lundi 26 janvier 2004

Looking in

I've always stuck out from my peers. And that has always been my favourite thing about myself. The fact that I truly was unique while everyone else conformed together gave me great joy. I loved being part of the outside world, peering in but not jealous enough to want to take part in it. Rather it was an experiment for me, "guess the next trend," that sort of thing. I felt that I did rather well, being given the ability to observe people rather than be one of them. I don't think that part has changed in me. I still watch people as though they were in a laboratory, running around in an imaginary mouse maze. All my life, I was the anti-trend person, never indulging in the latest fads and gimmicks. And if I ever did, it was to prove that they would soon fade away and were not worthy of all the attention everyone else gave them. I was very conscious of this until it became a part of me. Now I automatically resist anything that is popular, choosing instead to question why things are the way they are. I suppose this is part of the reason why I have never been able to fit in, per se. I'm much too cautious and cynical to a degree.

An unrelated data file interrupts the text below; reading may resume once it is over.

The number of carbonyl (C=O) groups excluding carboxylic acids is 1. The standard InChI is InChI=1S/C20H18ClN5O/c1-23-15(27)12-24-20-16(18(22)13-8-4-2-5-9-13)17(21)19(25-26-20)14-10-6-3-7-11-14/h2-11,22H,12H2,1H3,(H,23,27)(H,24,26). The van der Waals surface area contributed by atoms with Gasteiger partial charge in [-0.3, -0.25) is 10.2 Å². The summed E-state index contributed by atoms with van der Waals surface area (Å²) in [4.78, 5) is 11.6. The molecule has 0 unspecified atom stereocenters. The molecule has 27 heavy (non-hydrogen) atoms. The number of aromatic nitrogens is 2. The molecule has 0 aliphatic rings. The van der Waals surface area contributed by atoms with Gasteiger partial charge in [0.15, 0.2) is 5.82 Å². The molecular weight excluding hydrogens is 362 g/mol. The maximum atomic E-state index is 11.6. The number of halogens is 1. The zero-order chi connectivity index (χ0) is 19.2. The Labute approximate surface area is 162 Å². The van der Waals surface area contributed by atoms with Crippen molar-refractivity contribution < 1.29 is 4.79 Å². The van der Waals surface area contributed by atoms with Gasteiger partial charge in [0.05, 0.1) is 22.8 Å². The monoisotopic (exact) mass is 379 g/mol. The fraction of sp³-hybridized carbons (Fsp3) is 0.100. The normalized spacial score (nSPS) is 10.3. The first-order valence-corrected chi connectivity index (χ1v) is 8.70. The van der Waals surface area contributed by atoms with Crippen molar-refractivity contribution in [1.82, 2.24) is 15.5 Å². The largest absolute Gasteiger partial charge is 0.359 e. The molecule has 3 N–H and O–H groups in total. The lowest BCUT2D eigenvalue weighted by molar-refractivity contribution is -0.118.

My identity has been rooted in this my whole life. Even after I became a Christian, I found my identity through the fact that I was still different from everybody else. I thrived on this knowledge, revelling in the things that kept me distinct from the world. Were it not for these distinct things, I would have lost who I was. And that is what has happened to me over the last few years. I found that as I entered a Christian environment, shock, everyone else did the same stuff I did. My differences were no longer appreciated, and I slowly lost what had determined my own worth. I felt that who I was was suddenly ripped from me, and that I was simply left with shards of an image I once knew. Similar and not completely different. I struggle with this and am in the process of protectively rebuilding myself once again. If I am not the collective of what gave me security in the outside world, where am I to be? I despise the thought of giving up my uniqueness in order to belong.

The sermon last night at church talked about how our identity should not be found in culture, but in Christ. And that was the earth-shattering concept I needed to learn. My whole life has revolved around the outer confines of society and my comfortable place there. But now that I am a new creation in God, I need to reexamine who I am. My identity cannot be built around my differences any more; it must be shaped around my new identity in Christ. Lord, who I am? is the question that plagues me every moment of the day.

And then, a quiet whisper comforts me. My daughter. My daughter.

[Listening to: Something Beautiful - Jars of Clay - Furthermore: From the Studio/From the Stage Disc 1 (03:58)]